JACKSON, Miss. (WLOX) - On Friday, the Mississippi State Department of Health reported a total of 246 new COVID-19 cases and four new deaths as of 3 p.m. the day before.
For the six southernmost counties, there were a total of 39 new cases and one new death reported Friday.
The new cases were in Harrison County (16), Jackson County (15), Pearl River County (4), Hancock County (2), Stone County (1), and George County (1).
In the lower six South Mississippi counties, one death that occurred on March 20 was identified through death certificate reports in Pearl River County.
Mississippi investigates both probable and confirmed cases and deaths, said MSDH. As of April 29 at 3pm, there have been a total of 311,900 cases and 7,199 deaths reported.
As of April 28, there were 186 people hospitalized in Mississippi with confirmed infections. Of those, 48 were in the ICU. The majority of people who get COVID-19 will not require hospitalization, say health officials.
Probable cases are those who test positive by other testing methods such as antibody or antigen, and have recent symptoms consistent with COVID-19, indicating a recent infection.
Probable deaths are those individuals with a designation of COVID-19 as a cause of death on the death certificate, but where no confirmatory testing was performed.
As of April 26, 2021, there are 300,323 people who are presumed to have recovered from COVID-19.
In order to determine the presumed number of people who have recovered from the virus, state health officials say the patient must meet one of two criteria. For patients who were NOT hospitalized, they are considered recovered if they have not tested positive for the virus after 14 days. For patients who were hospitalized or if hospitalization was unknown, they are presumed recovered if it has been 21 days or more since they tested positive.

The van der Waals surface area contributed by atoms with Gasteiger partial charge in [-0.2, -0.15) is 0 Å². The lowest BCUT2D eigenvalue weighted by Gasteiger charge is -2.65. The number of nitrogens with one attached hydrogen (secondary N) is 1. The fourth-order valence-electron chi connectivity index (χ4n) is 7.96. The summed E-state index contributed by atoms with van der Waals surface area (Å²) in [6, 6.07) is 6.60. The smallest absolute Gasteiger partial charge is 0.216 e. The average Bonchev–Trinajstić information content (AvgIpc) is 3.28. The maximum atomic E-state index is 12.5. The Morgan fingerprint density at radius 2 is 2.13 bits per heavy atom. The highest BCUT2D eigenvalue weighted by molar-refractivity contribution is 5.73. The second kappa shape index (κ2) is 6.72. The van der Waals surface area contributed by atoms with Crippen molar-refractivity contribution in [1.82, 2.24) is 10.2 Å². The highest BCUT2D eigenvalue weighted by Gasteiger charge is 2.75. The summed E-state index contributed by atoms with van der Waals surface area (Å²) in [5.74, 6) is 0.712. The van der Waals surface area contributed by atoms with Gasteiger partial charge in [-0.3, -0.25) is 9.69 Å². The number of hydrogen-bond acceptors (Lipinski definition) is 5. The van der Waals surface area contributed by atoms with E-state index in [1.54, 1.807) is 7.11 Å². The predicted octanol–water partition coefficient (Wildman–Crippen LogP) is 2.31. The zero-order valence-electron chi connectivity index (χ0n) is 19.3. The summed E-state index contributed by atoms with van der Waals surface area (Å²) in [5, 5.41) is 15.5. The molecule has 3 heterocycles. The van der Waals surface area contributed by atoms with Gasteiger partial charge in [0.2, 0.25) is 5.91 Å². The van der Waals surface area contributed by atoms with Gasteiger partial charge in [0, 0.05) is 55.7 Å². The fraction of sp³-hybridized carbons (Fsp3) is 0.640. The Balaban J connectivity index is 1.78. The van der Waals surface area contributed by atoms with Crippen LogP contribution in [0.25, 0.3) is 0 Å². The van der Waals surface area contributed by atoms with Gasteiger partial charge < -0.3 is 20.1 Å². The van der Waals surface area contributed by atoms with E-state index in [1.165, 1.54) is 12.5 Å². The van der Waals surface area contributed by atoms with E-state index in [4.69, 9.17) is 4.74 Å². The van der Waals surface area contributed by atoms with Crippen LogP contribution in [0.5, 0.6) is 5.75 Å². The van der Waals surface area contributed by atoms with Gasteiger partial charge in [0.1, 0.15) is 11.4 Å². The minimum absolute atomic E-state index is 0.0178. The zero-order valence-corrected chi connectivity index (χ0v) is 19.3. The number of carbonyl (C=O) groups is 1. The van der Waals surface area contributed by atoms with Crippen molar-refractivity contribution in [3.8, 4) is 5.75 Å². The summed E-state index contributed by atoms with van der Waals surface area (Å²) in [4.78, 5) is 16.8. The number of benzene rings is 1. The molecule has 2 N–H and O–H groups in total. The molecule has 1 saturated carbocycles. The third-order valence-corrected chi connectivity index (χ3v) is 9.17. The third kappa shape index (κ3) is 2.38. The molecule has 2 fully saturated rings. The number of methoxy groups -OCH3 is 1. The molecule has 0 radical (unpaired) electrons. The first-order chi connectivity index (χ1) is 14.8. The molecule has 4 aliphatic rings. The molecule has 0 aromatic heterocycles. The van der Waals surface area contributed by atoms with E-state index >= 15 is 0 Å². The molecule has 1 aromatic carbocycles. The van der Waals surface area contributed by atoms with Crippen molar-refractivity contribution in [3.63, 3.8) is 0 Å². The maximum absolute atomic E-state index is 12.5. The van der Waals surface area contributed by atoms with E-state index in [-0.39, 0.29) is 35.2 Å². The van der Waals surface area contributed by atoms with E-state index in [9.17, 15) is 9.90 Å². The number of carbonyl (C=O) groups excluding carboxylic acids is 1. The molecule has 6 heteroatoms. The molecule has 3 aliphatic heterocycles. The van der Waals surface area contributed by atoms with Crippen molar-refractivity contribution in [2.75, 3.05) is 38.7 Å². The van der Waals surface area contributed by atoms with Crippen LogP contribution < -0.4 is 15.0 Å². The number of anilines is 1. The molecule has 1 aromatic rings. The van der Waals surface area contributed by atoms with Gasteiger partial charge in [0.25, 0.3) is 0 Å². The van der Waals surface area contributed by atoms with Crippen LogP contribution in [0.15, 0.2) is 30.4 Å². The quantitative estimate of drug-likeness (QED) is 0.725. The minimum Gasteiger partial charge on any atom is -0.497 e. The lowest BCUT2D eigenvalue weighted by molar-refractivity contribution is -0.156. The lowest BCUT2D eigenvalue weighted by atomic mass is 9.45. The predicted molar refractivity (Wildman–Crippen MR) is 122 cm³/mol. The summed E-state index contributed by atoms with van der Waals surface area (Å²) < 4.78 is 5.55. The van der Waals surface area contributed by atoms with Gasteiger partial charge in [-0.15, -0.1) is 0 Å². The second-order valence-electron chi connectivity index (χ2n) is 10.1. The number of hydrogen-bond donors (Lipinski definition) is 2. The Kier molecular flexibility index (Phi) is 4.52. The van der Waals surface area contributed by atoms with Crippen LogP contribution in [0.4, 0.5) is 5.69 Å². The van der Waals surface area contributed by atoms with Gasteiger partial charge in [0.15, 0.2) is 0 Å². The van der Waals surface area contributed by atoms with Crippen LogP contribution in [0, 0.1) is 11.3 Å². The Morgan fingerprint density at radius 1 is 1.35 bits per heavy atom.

Pediatric Cases, including MIS-C, and Underlying Conditions
Cases among adults ages 25-39 are highest, warns MSDH. Most geriatric cases occur in the 70-79 age group. The majority of pediatric cases are in children between the ages of 11-17.
Mississippi reported its first pediatric death from COVID-19 on Sept. 1, 2020. Officials said the child was between the ages of 1-5.
Multisystem inflammatory syndrome in children (MIS-C) is a rare but serious condition associated with COVID-19 that causes inflammation in many body parts, including the heart and other vital organs. Those aged 20 and younger diagnosed with MIS-C have either been infected with COVID-19 or been around someone who has COVID-19.
Underlying conditions are also reported in many of the deaths that have resulted from coronavirus complications.
Long-term Care Facilities
A total of 10,442 patients diagnosed with the virus are currently in long-term care facilities throughout the state as of April 25. In all, 1,974 people diagnosed while in long-term care facilities have died.
MSDH says: “Long-term care (LTC) facilities like nursing homes are considered high-risk locations because their residents are older or in poor health. Even one case of COVID-19 in these facilities among residents or employees is considered an outbreak. We investigate residents, staff and close contacts of infected individuals for possible exposure.”
As of April 25, a total of 2,696,862 tests have been done statewide, which includes the number of tests by MSDH and the number of tests given by other providers. That includes 1,763,256 PCR tests, 91,135 antibody tests, and 842,471 antigen tests.
PCR testing detects current, active COVID-19 infection in an individual. Antibody (serology) testing identifies individuals with past COVID-19 infection based on antibodies they develop one to three weeks after infection.
Anyone wanting to be tested for COVID-19 can complete a pre-screening by calling one of the following hotlines:
- Memorial Hospital Coronavirus Hotline: 228-867-5000
- Singing River Health System Coronavirus Hotline: 228-809-5044
- MS Dept. of Health Coronavirus Hotline: 877-978-6453.